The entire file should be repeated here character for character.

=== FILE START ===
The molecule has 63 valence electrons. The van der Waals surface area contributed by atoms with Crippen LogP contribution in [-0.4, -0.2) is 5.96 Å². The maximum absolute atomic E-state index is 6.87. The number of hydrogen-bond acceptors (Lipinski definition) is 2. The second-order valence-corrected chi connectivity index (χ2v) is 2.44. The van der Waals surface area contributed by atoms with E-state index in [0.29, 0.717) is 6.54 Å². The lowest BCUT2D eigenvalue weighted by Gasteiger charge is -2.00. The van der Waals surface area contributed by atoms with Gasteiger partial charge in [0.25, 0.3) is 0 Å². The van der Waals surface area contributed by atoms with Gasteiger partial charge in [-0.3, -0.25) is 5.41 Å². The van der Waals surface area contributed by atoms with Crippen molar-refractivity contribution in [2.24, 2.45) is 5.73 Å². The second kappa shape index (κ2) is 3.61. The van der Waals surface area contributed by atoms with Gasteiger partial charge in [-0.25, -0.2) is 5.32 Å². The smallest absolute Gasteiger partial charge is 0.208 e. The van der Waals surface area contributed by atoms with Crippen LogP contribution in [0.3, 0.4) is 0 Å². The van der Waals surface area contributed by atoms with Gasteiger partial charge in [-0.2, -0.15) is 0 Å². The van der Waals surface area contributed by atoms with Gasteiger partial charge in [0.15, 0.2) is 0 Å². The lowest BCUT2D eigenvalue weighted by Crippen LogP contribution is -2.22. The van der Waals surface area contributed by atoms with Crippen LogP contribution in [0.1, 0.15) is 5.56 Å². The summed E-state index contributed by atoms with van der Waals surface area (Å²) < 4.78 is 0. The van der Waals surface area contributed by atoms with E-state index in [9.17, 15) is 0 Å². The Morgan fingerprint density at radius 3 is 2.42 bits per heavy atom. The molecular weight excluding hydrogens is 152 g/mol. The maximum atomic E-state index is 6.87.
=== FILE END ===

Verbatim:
The molecule has 63 valence electrons. The van der Waals surface area contributed by atoms with Crippen LogP contribution in [-0.4, -0.2) is 5.96 Å². The maximum absolute atomic E-state index is 6.87. The number of hydrogen-bond acceptors (Lipinski definition) is 2. The second-order valence-corrected chi connectivity index (χ2v) is 2.44. The van der Waals surface area contributed by atoms with E-state index in [0.29, 0.717) is 6.54 Å². The lowest BCUT2D eigenvalue weighted by Gasteiger charge is -2.00. The van der Waals surface area contributed by atoms with Gasteiger partial charge in [0.25, 0.3) is 0 Å². The van der Waals surface area contributed by atoms with Gasteiger partial charge in [-0.3, -0.25) is 5.41 Å². The van der Waals surface area contributed by atoms with Crippen molar-refractivity contribution in [2.24, 2.45) is 5.73 Å². The second kappa shape index (κ2) is 3.61. The van der Waals surface area contributed by atoms with Gasteiger partial charge in [-0.25, -0.2) is 5.32 Å². The smallest absolute Gasteiger partial charge is 0.208 e. The van der Waals surface area contributed by atoms with Crippen LogP contribution in [0.3, 0.4) is 0 Å². The van der Waals surface area contributed by atoms with Gasteiger partial charge in [-0.2, -0.15) is 0 Å². The van der Waals surface area contributed by atoms with Gasteiger partial charge in [0.15, 0.2) is 0 Å². The lowest BCUT2D eigenvalue weighted by Crippen LogP contribution is -2.22. The van der Waals surface area contributed by atoms with Crippen LogP contribution in [0.1, 0.15) is 5.56 Å². The summed E-state index contributed by atoms with van der Waals surface area (Å²) < 4.78 is 0. The van der Waals surface area contributed by atoms with E-state index in [9.17, 15) is 0 Å². The Morgan fingerprint density at radius 3 is 2.42 bits per heavy atom. The molecular weight excluding hydrogens is 152 g/mol. The maximum atomic E-state index is 6.87.